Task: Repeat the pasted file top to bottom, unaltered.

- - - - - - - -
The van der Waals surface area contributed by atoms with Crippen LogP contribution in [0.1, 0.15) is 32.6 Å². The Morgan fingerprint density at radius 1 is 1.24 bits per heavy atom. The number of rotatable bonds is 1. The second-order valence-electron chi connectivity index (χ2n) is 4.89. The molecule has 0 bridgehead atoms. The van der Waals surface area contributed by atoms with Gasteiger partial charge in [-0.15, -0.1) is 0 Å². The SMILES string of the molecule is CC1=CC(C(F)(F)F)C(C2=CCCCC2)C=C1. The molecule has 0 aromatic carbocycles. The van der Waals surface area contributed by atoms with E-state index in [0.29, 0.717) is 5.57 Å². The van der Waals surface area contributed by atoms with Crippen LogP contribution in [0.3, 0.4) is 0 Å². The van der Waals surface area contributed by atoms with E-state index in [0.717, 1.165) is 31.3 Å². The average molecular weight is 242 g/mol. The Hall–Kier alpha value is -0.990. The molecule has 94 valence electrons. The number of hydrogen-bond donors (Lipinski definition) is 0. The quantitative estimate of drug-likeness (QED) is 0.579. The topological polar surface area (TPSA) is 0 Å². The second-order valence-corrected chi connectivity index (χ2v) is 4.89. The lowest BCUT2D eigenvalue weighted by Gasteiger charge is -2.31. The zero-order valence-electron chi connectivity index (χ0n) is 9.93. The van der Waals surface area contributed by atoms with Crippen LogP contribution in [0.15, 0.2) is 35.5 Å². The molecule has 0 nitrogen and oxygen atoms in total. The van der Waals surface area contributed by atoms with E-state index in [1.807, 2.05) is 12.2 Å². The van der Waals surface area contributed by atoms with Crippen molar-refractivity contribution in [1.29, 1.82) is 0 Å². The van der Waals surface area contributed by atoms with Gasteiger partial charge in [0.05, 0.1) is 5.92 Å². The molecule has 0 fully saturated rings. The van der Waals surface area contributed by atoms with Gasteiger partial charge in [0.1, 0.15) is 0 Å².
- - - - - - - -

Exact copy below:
The van der Waals surface area contributed by atoms with Crippen LogP contribution in [0.1, 0.15) is 32.6 Å². The Morgan fingerprint density at radius 1 is 1.24 bits per heavy atom. The number of rotatable bonds is 1. The second-order valence-electron chi connectivity index (χ2n) is 4.89. The molecule has 0 bridgehead atoms. The van der Waals surface area contributed by atoms with Gasteiger partial charge in [-0.15, -0.1) is 0 Å². The SMILES string of the molecule is CC1=CC(C(F)(F)F)C(C2=CCCCC2)C=C1. The molecule has 0 aromatic carbocycles. The van der Waals surface area contributed by atoms with E-state index in [0.29, 0.717) is 5.57 Å². The van der Waals surface area contributed by atoms with Crippen LogP contribution in [0.3, 0.4) is 0 Å². The van der Waals surface area contributed by atoms with E-state index in [0.717, 1.165) is 31.3 Å². The average molecular weight is 242 g/mol. The Hall–Kier alpha value is -0.990. The molecule has 94 valence electrons. The number of hydrogen-bond donors (Lipinski definition) is 0. The quantitative estimate of drug-likeness (QED) is 0.579. The topological polar surface area (TPSA) is 0 Å². The second-order valence-corrected chi connectivity index (χ2v) is 4.89. The lowest BCUT2D eigenvalue weighted by Gasteiger charge is -2.31. The zero-order valence-electron chi connectivity index (χ0n) is 9.93. The van der Waals surface area contributed by atoms with Crippen LogP contribution in [0.15, 0.2) is 35.5 Å². The molecule has 0 nitrogen and oxygen atoms in total. The van der Waals surface area contributed by atoms with E-state index in [1.807, 2.05) is 12.2 Å². The van der Waals surface area contributed by atoms with Crippen molar-refractivity contribution in [1.29, 1.82) is 0 Å². The van der Waals surface area contributed by atoms with Gasteiger partial charge in [0.05, 0.1) is 5.92 Å². The molecule has 0 fully saturated rings. The van der Waals surface area contributed by atoms with Gasteiger partial charge in [0.1, 0.15) is 0 Å².